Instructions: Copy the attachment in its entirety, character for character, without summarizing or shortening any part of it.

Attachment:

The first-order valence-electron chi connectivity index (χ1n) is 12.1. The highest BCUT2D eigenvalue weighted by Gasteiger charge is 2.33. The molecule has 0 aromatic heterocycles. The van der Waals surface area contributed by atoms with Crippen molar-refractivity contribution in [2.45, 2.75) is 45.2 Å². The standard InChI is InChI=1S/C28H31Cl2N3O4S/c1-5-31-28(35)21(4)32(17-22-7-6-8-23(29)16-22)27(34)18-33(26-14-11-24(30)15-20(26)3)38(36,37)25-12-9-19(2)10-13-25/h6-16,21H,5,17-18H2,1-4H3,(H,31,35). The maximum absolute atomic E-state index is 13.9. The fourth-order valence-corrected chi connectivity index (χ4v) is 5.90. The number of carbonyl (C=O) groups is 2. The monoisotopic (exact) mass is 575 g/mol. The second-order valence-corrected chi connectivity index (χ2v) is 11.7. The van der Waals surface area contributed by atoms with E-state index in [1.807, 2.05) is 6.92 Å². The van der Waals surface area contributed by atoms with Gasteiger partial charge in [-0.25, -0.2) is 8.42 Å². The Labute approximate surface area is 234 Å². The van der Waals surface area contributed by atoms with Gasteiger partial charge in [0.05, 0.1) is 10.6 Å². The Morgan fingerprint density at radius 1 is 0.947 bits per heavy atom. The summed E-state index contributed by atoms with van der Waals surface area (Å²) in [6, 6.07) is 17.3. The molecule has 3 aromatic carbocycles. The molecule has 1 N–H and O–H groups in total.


The first-order valence-electron chi connectivity index (χ1n) is 12.1. The highest BCUT2D eigenvalue weighted by Gasteiger charge is 2.33. The molecule has 0 aromatic heterocycles. The van der Waals surface area contributed by atoms with Crippen molar-refractivity contribution in [2.45, 2.75) is 45.2 Å². The standard InChI is InChI=1S/C28H31Cl2N3O4S/c1-5-31-28(35)21(4)32(17-22-7-6-8-23(29)16-22)27(34)18-33(26-14-11-24(30)15-20(26)3)38(36,37)25-12-9-19(2)10-13-25/h6-16,21H,5,17-18H2,1-4H3,(H,31,35). The maximum absolute atomic E-state index is 13.9. The fourth-order valence-corrected chi connectivity index (χ4v) is 5.90. The number of carbonyl (C=O) groups is 2. The monoisotopic (exact) mass is 575 g/mol. The second-order valence-corrected chi connectivity index (χ2v) is 11.7. The van der Waals surface area contributed by atoms with E-state index in [1.807, 2.05) is 6.92 Å². The van der Waals surface area contributed by atoms with Gasteiger partial charge in [-0.25, -0.2) is 8.42 Å². The Labute approximate surface area is 234 Å². The van der Waals surface area contributed by atoms with Gasteiger partial charge in [0.05, 0.1) is 10.6 Å². The Morgan fingerprint density at radius 1 is 0.947 bits per heavy atom. The summed E-state index contributed by atoms with van der Waals surface area (Å²) in [6, 6.07) is 17.3. The molecule has 3 aromatic carbocycles. The molecule has 1 N–H and O–H groups in total.